I am reading through his book, Gospel Justice. I’ve owned the book for a long time, probably years. I started it a long time ago, and I am still not through it yet because ( I admit) that other, more “interesting” subjects and diversions have distracted me from the seemingly mundane subject of justice.

If I truly want to know God’s heart, to follow Jesus and to work out my salvation as God works within me to will and to act according to His good purpose, though, I need to be concerned about justice – because it’s at the foundation of God’s throne. (Psalm 89:14)

We can’t talk about justice in the United States in the 21st century without talking about racial disparities resulting from centuries of racial injustice. The recent events following the killing of George Floyd (and others) have focused national attention on the issue. As the national dialogue continues, we in the Body of Christ need to engage.

There is a great need for the Body of Christ collective to participate as God would have us get involved in the discussion, action and changes necessary to address racial injustice. My own neighborhood in the Body of Christ is the American evangelical church. Thus, I write this with my evangelical brothers and sisters in mind.

The following passage in Bruce Strom’s book inspires my thoughts today:

“The division between Jews and Gentiles was the great divide of the first century.
“In America that great divide is race, and it remains a leading contributor to injustice. In their book, Divided by Faith, Michael Emerson and Christian Smith examine the role of white evangelicalism in race relations. Based on extensive interviews and study, they conclude that the evangelical church, with its focus on individual salvation, not only misses the opportunity to break down the great divide between the races, but also contributes to it.
“This view is shared by my friend Ed Gilbreath, who wrote Reconciliation Blues. ‘A sad tendency of evangelical faith is to elevate the act of evangelism over the humanity of the people we want to reach…. Apparently, any time an ethnic minority speaks out against race-related injustice, he risks being branded a malcontent in need of therapy.’
“Racial injustice is real….
“We must not walk on by [like the priest and Levite in the parable of the Good Samaritan] as if racial injustice does not exist. We should listen to our neighbors of color who understand well the injustices in their community. And our friends of race should not give up, but seek opportunity to lead by example.”

I am reminded that the evangelical tradition is informed by people like Luther and Wycliffe. They championed the principal that salvation is by faith in the grace of God, not by works that we can do. That and the primacy of Scripture and the need for individual members of the Body of Christ to read Scripture for themselves and to pray to God our Father – not through some intermediary, but directly – one on one.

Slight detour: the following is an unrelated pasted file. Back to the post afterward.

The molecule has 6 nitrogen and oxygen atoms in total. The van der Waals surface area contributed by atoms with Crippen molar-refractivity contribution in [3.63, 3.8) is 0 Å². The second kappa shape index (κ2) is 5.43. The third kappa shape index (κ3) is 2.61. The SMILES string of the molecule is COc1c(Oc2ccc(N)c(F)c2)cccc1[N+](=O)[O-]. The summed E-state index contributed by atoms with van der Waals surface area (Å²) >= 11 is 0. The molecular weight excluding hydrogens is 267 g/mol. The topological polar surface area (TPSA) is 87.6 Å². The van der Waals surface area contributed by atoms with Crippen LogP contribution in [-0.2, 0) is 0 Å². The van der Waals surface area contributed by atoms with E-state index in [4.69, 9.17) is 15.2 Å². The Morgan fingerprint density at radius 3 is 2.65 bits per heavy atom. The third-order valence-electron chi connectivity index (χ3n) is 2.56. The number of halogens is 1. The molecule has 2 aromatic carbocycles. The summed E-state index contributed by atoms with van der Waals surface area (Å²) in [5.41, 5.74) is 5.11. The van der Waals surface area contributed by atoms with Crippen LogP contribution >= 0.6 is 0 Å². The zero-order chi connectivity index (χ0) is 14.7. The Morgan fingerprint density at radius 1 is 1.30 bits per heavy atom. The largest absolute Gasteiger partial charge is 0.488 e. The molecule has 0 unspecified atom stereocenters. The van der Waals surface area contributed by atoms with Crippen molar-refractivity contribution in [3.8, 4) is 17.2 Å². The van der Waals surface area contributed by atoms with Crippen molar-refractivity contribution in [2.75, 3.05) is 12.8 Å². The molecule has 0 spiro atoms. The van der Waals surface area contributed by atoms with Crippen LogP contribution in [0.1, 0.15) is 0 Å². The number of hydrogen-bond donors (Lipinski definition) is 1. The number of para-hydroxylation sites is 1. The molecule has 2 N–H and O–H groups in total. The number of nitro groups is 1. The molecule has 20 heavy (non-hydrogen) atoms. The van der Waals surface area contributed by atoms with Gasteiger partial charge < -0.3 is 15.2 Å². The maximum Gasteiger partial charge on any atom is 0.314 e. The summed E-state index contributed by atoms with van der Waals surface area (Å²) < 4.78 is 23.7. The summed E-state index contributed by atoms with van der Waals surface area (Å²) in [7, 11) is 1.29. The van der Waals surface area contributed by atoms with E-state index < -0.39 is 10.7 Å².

These things have driven the evangelical church to seek and save the lost, proclaiming the Gospel with the message of salvation to individuals who believe, repent of their sins and put their faith in the lordship and salvation wrought by Jesus on the cross. These are hallmarks of evangelicalism. They are indeed central to the purposes of God.

I am reminded further that, when Jesus stood up in the Temple to announce the beginning of his ministry in Luke 4, he read this from the Isaiah scroll:

The Spirit of the Lord is upon Me,
Because He anointed Me to preach the gospel…. (v.18)

When the evangelical church considers the Great Commission –  “[G]o and make disciples of all nations….” (Matt. 28:19-20) – preaching the Gospel comes primarily to mind.  Evangelicalism has been a champion of preaching the Gospel. 

But, I think that sometimes we forget that Jesus didn’t stop there. The passage in Isaiah from which Jesus read continues on well past preaching the good news (quoting from Isaiah 61:1):

He anointed Me to preach the gospel to the poor.
He has sent Me to proclaim release to the captives,
And recovery of sight to the blind,
To set free those who are oppressed,
To proclaim the favorable year of the Lord.

Continue reading “Evangelicalism and Injustice Part I”

Generosity

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I spent a couple of hours today handing out candy for donations for the local Lion’s Club. It was a glorious fall day. I got a little exercise; and I raised some money for a good cause. The Lion’s Club provides hearing aids and glasses for those who cannot afford them and gives to local causes.

I am a multi-tasker, so every time I walked the line of cars before the light turned green, I picked up bits of litter on the way back. It did not take long to clear my little section of the world of litter, so I began to observe and think about the people who gave and the people who did not. Continue reading “Generosity”